"Not fun, honey," he said. "It's a sickness. A disease. You wouldn't know. There's no fun in it."
But she wasn't listening and he found he'd lost the taste for saying it anyway. The words blew away in the humid Arctic air, stupid and meaningless though he'd meant them very much. There was just the dull hum of the ship going through the channel now, low like an enormous refrigerator; the rocky cliffs towering up out of the water over them, covered in mist-shrouded, wizened spruce, and granite outcroppings; the sound of waves creaming the ship's sides way down there, six, seven stories down, and gulls crying. It had impressed him their first day on board, how quiet the ship was, and continued impressing him, now: drawn on by this humming, inexorable force the thing just slid along. Huge and greasy and smooth. Below them, bobbing in the black green water displaced by their movement were the giant hunks of disfigured ice from the surrounding glaciers, which his daughter had mentioned: one like a giant skull, one like an embryo, clotted and stuck full of debris, sticks and branches, another, bigger, phosphorescent blue, with chunks of prehistoric rock scabbing its surface.
"Oh! Those are the old ones," she said, pointing. "The blue ones - they're super compressed, like, compacted over millions of years. Amazing, isn't it? Now they're melting. All of them, like the earth is shaking off its blankets."
He moved closer as if he were unable to hear or to follow what she was saying. Made some of his befuddled old man noises and wrapped an arm around her. He wondered if what had been making him feel so ragged and aggravated lately was not the ship or his wife after all; maybe something else - who could say what, something in his keister or his heart (same as the old man again) or liver, it didn't much matter - something was not right with him. Maybe he was dying. Like the old people who'd lived up here since forever and who would notoriously walk out onto the ice to die when they knew their game was up (he'd read about it; had heard the lectures from the naturalists in the Neptune Lounge, too) - the Natives - he was getting ready to go. That was why he'd brought them here. He held his breath now not to have to say anything about it. Withdrew his arm and felt her hair blow over his face, her fingers following quickly with a tinkling laugh like music, to tug the hair back and over one shoulder.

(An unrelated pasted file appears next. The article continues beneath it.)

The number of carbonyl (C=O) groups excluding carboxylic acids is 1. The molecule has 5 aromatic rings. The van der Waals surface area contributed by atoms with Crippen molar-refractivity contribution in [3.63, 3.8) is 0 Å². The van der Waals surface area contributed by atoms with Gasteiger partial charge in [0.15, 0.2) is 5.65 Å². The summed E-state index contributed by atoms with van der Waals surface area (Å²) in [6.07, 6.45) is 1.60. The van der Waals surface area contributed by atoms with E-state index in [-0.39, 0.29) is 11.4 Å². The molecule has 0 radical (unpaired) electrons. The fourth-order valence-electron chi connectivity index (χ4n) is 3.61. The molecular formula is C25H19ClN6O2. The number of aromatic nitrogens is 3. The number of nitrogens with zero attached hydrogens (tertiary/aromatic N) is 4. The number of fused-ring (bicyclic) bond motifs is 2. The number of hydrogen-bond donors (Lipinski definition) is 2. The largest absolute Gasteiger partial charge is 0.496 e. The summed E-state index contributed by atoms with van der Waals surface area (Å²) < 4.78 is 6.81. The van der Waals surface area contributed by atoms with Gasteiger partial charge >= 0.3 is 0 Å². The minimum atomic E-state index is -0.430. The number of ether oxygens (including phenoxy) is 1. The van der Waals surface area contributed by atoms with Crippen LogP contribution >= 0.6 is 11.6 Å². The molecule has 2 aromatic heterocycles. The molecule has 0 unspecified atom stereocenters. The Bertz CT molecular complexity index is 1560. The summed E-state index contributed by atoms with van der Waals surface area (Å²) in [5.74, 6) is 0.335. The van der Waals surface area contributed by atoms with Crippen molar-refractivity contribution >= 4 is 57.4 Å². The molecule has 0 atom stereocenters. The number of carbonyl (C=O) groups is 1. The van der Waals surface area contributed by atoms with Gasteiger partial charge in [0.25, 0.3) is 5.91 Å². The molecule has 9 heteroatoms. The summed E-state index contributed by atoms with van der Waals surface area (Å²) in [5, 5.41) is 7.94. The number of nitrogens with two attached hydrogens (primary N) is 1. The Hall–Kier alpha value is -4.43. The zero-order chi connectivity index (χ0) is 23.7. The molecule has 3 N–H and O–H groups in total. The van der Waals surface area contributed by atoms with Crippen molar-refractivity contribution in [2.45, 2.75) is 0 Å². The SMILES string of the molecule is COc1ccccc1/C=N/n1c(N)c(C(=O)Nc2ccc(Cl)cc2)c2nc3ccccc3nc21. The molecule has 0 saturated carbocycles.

He wanted to give this moment more of his attention - to really fuse what his daughter was saying with the magnificent, bleak landscape, take it in and apply it to this sudden realization that he might be dying soon - but immediately, he was being distracted. There was an older man, almost his likeness, in a blue windbreaker at the railing beside him, taping the scene onto video, and chattering away authoritatively to his wife about whales and eagles while she stored frames on a digital camera which Herb recognized as being almost the same as his but higher priced and made by a different company (the zoom feature wouldn't work as well, he comforted himself by remembering, even if it had better storage and some fancy image manipulation functions his lacked). He'd thought hard about buying that very camera but had opted, in the end, for the half-priced one next to it - felt it'd been a real steal. Now he wondered. Wanted to strike up a conversation with them to check it out, compare notes, natter on a while about different options and specifics and share with them some of his new insights into the pleasures of electronic photography - how it could turn a hack like him into an artist, or something like it. How easy it was zapping a poor shot out of existence, re-framing a half-decent one, and how his computers at home were now bloated with shots he would never previously have considered himself capable of taking. I used to think it was all luck, he might have said. Point the camera, see what you get. But no. It's trickery combined with skill - probably more trickery than skill, actually. Granted, some things are just never destined to be in a frame....
"Let's move on," he said. "The cattle are lowing. Must be close to another feeding time."
"Dad." She ducked her head in a way he found endearing if a bit infuriating. She was tough as nails, that girl. No one would ever get to boss her around - not easily anyway. "Sure. Up or down?"
"Back. Let's sit on those little chairs on the poop deck and get us some blankets and martinis. How's that sound?"
She grinned and nudged him into motion.
But on the poop deck he was seized with the same melancholy. The vista opened out behind them, flat, waveless, desolate, the surface of the water where the ship had passed stretching miles behind them in the channel, as far as he could see, like a scar. Like the water had been polished. So, their passage was not trackless. Of course - anything but. All of it was an illusion, the closeness with nature as well as the luxury, and yet sure enough, here they were. The cliffs ran straight into the water, rock strewn and icy, and behind that it was all purple and mauve.
"Chowder," he said. "Forget the martini, I want some of that fish chowder and a hot chocolate. You?"
Back in their stateroom, dressing for dinner (formal that night, Margo had reminded him scoldingly...